Sunset at Washington DC On a visit to Washington DC, I was reminded of that old phrase, “the sun never sets on the British Empire”. Walking down the National Mall, the sun was setting behind the Lincoln Memorial, casting an orange glow before darkness fell over America’s seat of government. It may seem a little bit tacky but the symbolism of the sun setting on the United States couldn’t be ignored. There’s a strong argument to be made that the superpower’s influence around the world is waning as the US finds itself powerless to tackle within its own borders a deep inequity that calls into question the fundamental standards on which it has stood for so long. I promise this will be the last of this series of political essays (and I know those of you who want more stories about restaurants that serve penis will be pleased to hear that). However,...

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11 October
JFK, John F Kennedy, Barack Obama, library and museum, Boston, Massachusetts, politics, analysis
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JFK – before he was an airport

JFK Presidential Library, Boston There’s a moment on a tour of the JFK Presidential Library that brings on tears. Around me, as I stood there, some people sobbed. I could even feel that slight sting in the eyes myself. The moment comes right at the end of the exhibits in the room dedicated to that fateful day in Dallas. Unlike the other rooms before, there were no glass display cabinets or typed explanations. It was just a room painted completely black, a date on the wall – ‘November 2, 1963’ – and television screens with that infamous broadcast of Walter Cronkite informing a nation they had lost a president. The sadness comes not from the act of the assassination itself, which is now a part of history rather than a pain in the national consciousness, but from the realisation of how great and inspirational a president can be. At a time in...

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07 October
boston freedom trail, history, politics, massachusetts, famous buildings in boston, how america's history has shaped it
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It’s time to grow up, America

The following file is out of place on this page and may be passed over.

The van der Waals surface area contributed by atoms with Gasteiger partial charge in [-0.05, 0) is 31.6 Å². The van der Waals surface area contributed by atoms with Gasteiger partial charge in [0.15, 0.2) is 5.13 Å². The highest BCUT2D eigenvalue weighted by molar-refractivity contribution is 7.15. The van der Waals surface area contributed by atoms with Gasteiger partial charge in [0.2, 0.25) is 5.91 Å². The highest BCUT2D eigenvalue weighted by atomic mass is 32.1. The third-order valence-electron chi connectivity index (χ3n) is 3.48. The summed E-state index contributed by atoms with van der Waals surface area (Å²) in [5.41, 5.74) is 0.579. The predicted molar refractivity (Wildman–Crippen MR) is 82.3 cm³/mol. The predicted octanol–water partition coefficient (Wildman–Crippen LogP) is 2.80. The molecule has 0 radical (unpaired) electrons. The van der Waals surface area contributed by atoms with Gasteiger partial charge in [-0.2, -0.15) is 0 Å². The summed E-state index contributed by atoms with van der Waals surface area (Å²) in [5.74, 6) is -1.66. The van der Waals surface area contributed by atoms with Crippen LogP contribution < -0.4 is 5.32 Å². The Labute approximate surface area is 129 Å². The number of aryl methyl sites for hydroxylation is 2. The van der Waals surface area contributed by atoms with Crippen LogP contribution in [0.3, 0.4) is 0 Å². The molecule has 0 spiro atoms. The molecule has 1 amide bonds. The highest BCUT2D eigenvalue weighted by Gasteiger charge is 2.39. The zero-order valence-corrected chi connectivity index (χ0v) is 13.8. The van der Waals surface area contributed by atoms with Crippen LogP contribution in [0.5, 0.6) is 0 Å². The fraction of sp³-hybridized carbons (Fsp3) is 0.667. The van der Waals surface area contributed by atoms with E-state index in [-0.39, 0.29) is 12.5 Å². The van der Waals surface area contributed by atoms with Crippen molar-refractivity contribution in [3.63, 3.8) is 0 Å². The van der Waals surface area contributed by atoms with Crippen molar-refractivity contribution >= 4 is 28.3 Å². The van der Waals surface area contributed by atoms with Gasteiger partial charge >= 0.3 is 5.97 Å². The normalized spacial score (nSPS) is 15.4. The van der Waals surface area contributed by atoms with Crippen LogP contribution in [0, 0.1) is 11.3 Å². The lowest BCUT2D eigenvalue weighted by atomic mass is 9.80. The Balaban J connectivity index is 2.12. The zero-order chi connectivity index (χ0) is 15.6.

The Boston Freedom Trail It’s in Boston, the city sometimes described as ‘the cradle of America’, that we pick up this story of ‘America, the resentful adolescent’. You see, to stick with this metaphor, the USA has been a rather spoilt child over the years. It was born into privilege with rights it feels are indisputably intrinsic. But as we’re about to find out, it might be time to pack away the cradle, to not rest on its birthright, and to make a name for itself as the adult it could be. Now, just before we go on, there are two things I need to say. The first thing is that I’m going to drop the silly child metaphor from here. And the second thing is that this is not a politically-motivated story and is not taking aim at either side of the ideological debate. What you’re about to read is an...

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06 October
Occupy Wall St New York, protest, demonstration, Wall Street, US, NYC
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Occupy Wall St

Not far from the New York Stock Exchange, which now has more barriers around it than a fortnight ago, protesters are still occupying a park as part of their campaign to… to… well, to do whatever they’re trying to do. The hundreds (and, at times, thousands) of people who have been gathering are committed to a cause. The problem is that it’s not necessarily a common cause – and it’s a cause that they have trouble enunciating. In theory, the campaign is based around the distribution of wealth, regulation of large companies and universal welfare. You wouldn’t necessarily know that on quick glance, though. The mainstream media has been giving the demonstration limited coverage and a lot of the independent journalism seems to have been fairly nonjudgmental, as if supporting the cause somehow makes them more in-touch than other media outlets. So I thought I would head into the financial district myself...

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30 September
"I'm just going to casually stand on the top of this mountain, if that's ok?"
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The US Imperialists started the Korean War

North Korea news In bookstores across North Korea, there’s quite a collection of literature for sale. The musings of Kim Il Sung seem to be quite a popular set of books. Kim Jong Il shares some pearls of wisdom in a few volumes as well. And then there’s everybody’s favourite paperback: “The US Imperialists started the Korean War”. It’s a title that’s about as subtle as it is accurate and pretty much sums up the propaganda that is served up daily to locals and tourists in North Korea. This isn’t just a whitewash of history – it’s a full white laundry service with some drycleaning thrown in as well. Again and again during our tour of the country, we’re told how the United States and their South Korean ‘puppet government’ ruthlessly invaded the north in 1950 for a variety of evil reasons – including to get the US out of recession (try...

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13 September